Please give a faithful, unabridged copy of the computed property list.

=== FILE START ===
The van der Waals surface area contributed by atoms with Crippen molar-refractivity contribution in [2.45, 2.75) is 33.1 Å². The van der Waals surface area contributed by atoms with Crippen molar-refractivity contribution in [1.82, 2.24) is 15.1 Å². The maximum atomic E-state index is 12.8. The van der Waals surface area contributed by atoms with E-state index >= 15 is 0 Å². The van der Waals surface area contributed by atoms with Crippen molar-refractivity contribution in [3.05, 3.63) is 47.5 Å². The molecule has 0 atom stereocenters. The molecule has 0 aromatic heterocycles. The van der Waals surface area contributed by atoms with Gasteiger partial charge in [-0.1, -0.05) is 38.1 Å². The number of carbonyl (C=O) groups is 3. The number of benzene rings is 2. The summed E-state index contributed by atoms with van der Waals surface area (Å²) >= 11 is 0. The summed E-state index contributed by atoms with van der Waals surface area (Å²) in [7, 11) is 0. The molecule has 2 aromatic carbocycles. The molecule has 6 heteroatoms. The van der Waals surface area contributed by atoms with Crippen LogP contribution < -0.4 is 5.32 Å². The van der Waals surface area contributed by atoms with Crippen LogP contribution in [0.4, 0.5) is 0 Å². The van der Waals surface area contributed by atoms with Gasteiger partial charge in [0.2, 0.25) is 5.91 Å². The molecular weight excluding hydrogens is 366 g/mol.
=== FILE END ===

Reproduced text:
The van der Waals surface area contributed by atoms with Crippen molar-refractivity contribution in [2.45, 2.75) is 33.1 Å². The van der Waals surface area contributed by atoms with Crippen molar-refractivity contribution in [1.82, 2.24) is 15.1 Å². The maximum atomic E-state index is 12.8. The van der Waals surface area contributed by atoms with E-state index >= 15 is 0 Å². The van der Waals surface area contributed by atoms with Crippen molar-refractivity contribution in [3.05, 3.63) is 47.5 Å². The molecule has 0 atom stereocenters. The molecule has 0 aromatic heterocycles. The van der Waals surface area contributed by atoms with Gasteiger partial charge in [-0.1, -0.05) is 38.1 Å². The number of carbonyl (C=O) groups is 3. The number of benzene rings is 2. The summed E-state index contributed by atoms with van der Waals surface area (Å²) >= 11 is 0. The summed E-state index contributed by atoms with van der Waals surface area (Å²) in [7, 11) is 0. The molecule has 2 aromatic carbocycles. The molecule has 6 heteroatoms. The van der Waals surface area contributed by atoms with Crippen LogP contribution < -0.4 is 5.32 Å². The van der Waals surface area contributed by atoms with Crippen LogP contribution in [0.4, 0.5) is 0 Å². The van der Waals surface area contributed by atoms with Gasteiger partial charge in [0.2, 0.25) is 5.91 Å². The molecular weight excluding hydrogens is 366 g/mol.